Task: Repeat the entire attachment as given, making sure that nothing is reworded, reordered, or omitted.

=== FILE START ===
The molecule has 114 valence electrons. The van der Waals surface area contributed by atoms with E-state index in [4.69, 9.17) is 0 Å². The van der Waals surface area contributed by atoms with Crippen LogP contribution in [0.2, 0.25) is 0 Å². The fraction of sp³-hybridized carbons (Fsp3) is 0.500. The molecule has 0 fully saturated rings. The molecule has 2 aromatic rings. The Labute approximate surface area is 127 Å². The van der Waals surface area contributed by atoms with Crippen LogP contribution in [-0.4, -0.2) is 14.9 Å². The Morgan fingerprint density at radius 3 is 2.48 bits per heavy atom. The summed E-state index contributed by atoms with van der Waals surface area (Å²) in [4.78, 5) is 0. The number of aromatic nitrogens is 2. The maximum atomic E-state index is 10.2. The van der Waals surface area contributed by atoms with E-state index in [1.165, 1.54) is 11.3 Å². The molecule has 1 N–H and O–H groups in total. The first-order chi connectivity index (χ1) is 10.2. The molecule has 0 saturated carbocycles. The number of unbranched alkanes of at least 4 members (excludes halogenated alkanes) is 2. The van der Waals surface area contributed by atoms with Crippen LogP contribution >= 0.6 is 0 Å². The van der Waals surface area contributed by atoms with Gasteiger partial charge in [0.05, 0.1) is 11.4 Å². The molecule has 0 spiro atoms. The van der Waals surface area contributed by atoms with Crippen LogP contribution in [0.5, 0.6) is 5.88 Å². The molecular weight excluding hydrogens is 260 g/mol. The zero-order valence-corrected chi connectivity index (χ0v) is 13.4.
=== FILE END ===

The molecule has 114 valence electrons. The van der Waals surface area contributed by atoms with E-state index in [4.69, 9.17) is 0 Å². The van der Waals surface area contributed by atoms with Crippen LogP contribution in [0.2, 0.25) is 0 Å². The fraction of sp³-hybridized carbons (Fsp3) is 0.500. The molecule has 0 fully saturated rings. The molecule has 2 aromatic rings. The Labute approximate surface area is 127 Å². The van der Waals surface area contributed by atoms with Crippen LogP contribution in [-0.4, -0.2) is 14.9 Å². The Morgan fingerprint density at radius 3 is 2.48 bits per heavy atom. The summed E-state index contributed by atoms with van der Waals surface area (Å²) in [4.78, 5) is 0. The number of aromatic nitrogens is 2. The maximum atomic E-state index is 10.2. The van der Waals surface area contributed by atoms with E-state index in [1.165, 1.54) is 11.3 Å². The molecule has 1 N–H and O–H groups in total. The first-order chi connectivity index (χ1) is 10.2. The molecule has 0 saturated carbocycles. The number of unbranched alkanes of at least 4 members (excludes halogenated alkanes) is 2. The van der Waals surface area contributed by atoms with Crippen LogP contribution >= 0.6 is 0 Å². The van der Waals surface area contributed by atoms with Gasteiger partial charge in [0.05, 0.1) is 11.4 Å². The molecule has 0 spiro atoms. The van der Waals surface area contributed by atoms with Crippen LogP contribution in [0.5, 0.6) is 5.88 Å². The molecular weight excluding hydrogens is 260 g/mol. The zero-order valence-corrected chi connectivity index (χ0v) is 13.4.